Azaria has been attacked for his participation in this supposed atrocity as well. He initially politely appeared on Kondabolu’s documentary, but was largely blindsided by the complaints. He then was criticized for not providing satisfactory responses to claims of racism and bigotry. Again, as expected, rather than continuing to fight the thankless war against the woke mob, Azaria simply raised the white flag of surrender. In 2018, he decided to permanently stop voicing the character.

Unsurprisingly, that didn’t end the saga for Azaria. Charges of racism have dogged him ever since. Hence his self-flagellation on the Armchair Expert podcast. Apparently, the ridiculousness never ends.

But it should. For one thing, does Azaria really think most Indians give this even the most fleeting, passing thought? The Simpsons is not widely viewed, or even available, in India. There was a short period during the 1990s when the show gained some notoriety there, but mostly because people fell in love with the character of Apu.

1.4 billion Indians don’t really care. The few here in the U.S. who do care have, for the most part, misdiagnosed a problem, and blamed, in an incredible and mind-boggling twist of logic . . . a cartoon character.

Ask most kids in high school today about Apu, and you’ll find not only that few have ever watched The Simpsons, but also that few even have a clue who Apu is. The chances that bigots at his son’s school are using this character as their primary weapon against Indian-American students are very low.

I explored this several years ago, in an informal setting with numerous Indian-American students. I asked what Hollywood character was most used to “insult” their ancestry; the answer was not Apu from The Simpsons. It was Raj, the heavily accented immigrant Indian on The Big Bang Theory. With the end of that show, even that reference is now dated. I have asked various students this question over the years, and I have received very similar responses. Other names that are commonly brought up include Baljeet, an Indian animated character on the Disney show Phineas and Ferb, and Dopinder, the heavily accented taxi driver in the Deadpool films. Apu is almost never brought up as the weapon of choice from the prejudiced attackers.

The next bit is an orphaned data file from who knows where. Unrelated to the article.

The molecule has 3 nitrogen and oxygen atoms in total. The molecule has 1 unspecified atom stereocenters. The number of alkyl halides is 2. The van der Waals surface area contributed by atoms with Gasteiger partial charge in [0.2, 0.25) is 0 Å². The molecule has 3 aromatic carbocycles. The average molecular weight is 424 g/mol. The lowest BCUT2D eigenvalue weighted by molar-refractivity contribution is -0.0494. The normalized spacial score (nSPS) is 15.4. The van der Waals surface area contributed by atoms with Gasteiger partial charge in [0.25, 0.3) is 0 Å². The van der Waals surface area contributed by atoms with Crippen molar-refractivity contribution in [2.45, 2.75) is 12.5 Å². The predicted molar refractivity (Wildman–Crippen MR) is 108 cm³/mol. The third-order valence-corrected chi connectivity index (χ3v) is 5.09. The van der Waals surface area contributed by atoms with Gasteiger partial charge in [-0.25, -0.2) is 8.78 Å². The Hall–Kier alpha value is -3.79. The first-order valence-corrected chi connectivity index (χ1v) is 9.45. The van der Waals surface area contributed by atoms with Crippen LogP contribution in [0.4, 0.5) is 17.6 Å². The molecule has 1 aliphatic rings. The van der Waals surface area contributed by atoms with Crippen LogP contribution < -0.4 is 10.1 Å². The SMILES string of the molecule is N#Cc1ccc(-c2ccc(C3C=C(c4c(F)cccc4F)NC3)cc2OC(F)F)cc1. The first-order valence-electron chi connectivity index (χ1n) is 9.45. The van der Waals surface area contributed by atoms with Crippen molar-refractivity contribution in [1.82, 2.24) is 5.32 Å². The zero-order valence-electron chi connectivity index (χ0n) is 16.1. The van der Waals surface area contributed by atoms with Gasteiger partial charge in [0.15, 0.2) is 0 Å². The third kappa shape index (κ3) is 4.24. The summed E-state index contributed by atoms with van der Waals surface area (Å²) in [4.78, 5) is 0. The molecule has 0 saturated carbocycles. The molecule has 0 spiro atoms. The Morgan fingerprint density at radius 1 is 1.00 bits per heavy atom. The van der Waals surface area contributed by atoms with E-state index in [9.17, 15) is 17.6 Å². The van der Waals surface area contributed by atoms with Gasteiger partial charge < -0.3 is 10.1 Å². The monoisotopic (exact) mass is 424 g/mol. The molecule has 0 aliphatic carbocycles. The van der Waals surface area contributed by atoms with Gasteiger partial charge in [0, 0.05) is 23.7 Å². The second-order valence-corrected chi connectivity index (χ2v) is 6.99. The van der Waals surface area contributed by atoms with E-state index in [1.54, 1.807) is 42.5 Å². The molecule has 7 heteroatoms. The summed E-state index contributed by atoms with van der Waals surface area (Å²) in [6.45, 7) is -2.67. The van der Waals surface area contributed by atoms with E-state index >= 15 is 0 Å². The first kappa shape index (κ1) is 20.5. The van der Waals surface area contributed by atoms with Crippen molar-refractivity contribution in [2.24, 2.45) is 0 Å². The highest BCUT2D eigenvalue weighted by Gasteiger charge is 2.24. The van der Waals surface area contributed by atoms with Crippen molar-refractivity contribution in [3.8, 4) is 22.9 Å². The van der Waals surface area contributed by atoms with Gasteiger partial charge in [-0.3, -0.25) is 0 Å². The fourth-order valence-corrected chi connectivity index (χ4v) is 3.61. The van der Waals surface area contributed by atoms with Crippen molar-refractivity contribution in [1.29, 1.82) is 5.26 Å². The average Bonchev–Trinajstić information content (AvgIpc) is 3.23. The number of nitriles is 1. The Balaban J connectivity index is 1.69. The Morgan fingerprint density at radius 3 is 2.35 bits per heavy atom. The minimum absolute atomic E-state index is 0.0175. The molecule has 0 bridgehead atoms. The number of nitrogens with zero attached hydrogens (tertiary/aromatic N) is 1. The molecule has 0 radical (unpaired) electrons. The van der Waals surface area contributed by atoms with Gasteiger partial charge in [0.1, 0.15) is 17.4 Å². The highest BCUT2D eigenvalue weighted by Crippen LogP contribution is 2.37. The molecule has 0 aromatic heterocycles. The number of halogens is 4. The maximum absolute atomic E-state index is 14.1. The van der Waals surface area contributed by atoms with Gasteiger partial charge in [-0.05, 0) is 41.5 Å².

Anyone see a pattern?

Bigots care not about what weapon they use to hurt the targets of their attack. They will use anything that is convenient. The characters, therefore, are not the problem; the bigots are. In the days long forgotten, it was the term ‘dotheads’ (referring to the red dots that we Hindus sometimes adorn on our foreheads) that was most commonly used.

Additionally, does anyone think the color of the voice actor matters? Azaria has repeatedly claimed that only people of color should voice such characters, but the examples above were voiced by South-Asian actors, and the targeting still occurred. The only other solution is . . . to never show Indian characters at all, correct?

The fact that, years after Azaria left the character of Apu behind, he still feels compelled to apologize (apparently, personally to every Indian soul, which means about one-sixth of the entire population of the planet) shows how ludicrous the social media mob has become. Azaria conceded the point to progressives, did exactly what they wanted him to do, and is still dogged by the controversy. There is no pleasing the left-wing mob.

As for Azaria apologizing: Most Indians would not know who he was, and wouldn’t care. But I am not most Indians. I would love a personal visit by Hank Azaria to my home so that he could apologize to me and my family. I can’t imagine anything would be more satisfying than meeting one of my comedic heroes in person the great and everlasting voice Apu Nahasapeemapetilon. As one of the Indian Americans who has been most targeted for his position on this issue, I think I deserve an apology. Give me a call, Hank. We can make it happen.

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Originally Posted on: https://www.nationalreview.com/2021/04/no-hank-azaria-doesnt-have-to-apologize-to-indian-americans-for-apu/
By: Pradheep J. Shanker